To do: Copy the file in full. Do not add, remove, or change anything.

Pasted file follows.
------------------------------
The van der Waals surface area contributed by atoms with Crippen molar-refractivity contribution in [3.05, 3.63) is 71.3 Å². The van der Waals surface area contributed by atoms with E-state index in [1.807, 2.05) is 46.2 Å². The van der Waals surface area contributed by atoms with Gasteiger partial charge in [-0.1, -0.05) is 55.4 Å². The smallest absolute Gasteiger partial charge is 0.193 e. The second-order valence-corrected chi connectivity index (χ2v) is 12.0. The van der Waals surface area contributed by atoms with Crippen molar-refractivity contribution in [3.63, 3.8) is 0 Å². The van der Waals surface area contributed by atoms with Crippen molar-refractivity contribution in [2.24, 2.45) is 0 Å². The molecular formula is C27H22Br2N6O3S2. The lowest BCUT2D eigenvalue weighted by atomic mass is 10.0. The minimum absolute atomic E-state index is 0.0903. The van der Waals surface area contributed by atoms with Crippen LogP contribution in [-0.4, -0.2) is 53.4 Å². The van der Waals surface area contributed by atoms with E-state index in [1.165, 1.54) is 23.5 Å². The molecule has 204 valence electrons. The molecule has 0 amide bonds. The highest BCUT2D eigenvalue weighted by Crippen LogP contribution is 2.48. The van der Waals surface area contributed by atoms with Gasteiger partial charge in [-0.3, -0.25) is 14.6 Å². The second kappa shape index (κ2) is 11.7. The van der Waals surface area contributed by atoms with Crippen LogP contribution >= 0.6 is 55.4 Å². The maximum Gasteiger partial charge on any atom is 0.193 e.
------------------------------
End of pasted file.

The van der Waals surface area contributed by atoms with Crippen molar-refractivity contribution in [3.05, 3.63) is 71.3 Å². The van der Waals surface area contributed by atoms with E-state index in [1.807, 2.05) is 46.2 Å². The van der Waals surface area contributed by atoms with Gasteiger partial charge in [-0.1, -0.05) is 55.4 Å². The smallest absolute Gasteiger partial charge is 0.193 e. The second-order valence-corrected chi connectivity index (χ2v) is 12.0. The van der Waals surface area contributed by atoms with Crippen molar-refractivity contribution in [3.63, 3.8) is 0 Å². The van der Waals surface area contributed by atoms with Crippen molar-refractivity contribution in [2.24, 2.45) is 0 Å². The molecular formula is C27H22Br2N6O3S2. The lowest BCUT2D eigenvalue weighted by atomic mass is 10.0. The minimum absolute atomic E-state index is 0.0903. The van der Waals surface area contributed by atoms with Crippen LogP contribution in [-0.4, -0.2) is 53.4 Å². The van der Waals surface area contributed by atoms with E-state index in [1.165, 1.54) is 23.5 Å². The molecule has 204 valence electrons. The molecule has 0 amide bonds. The highest BCUT2D eigenvalue weighted by Crippen LogP contribution is 2.48. The van der Waals surface area contributed by atoms with Gasteiger partial charge in [-0.3, -0.25) is 14.6 Å². The second kappa shape index (κ2) is 11.7. The van der Waals surface area contributed by atoms with Crippen LogP contribution >= 0.6 is 55.4 Å². The maximum Gasteiger partial charge on any atom is 0.193 e.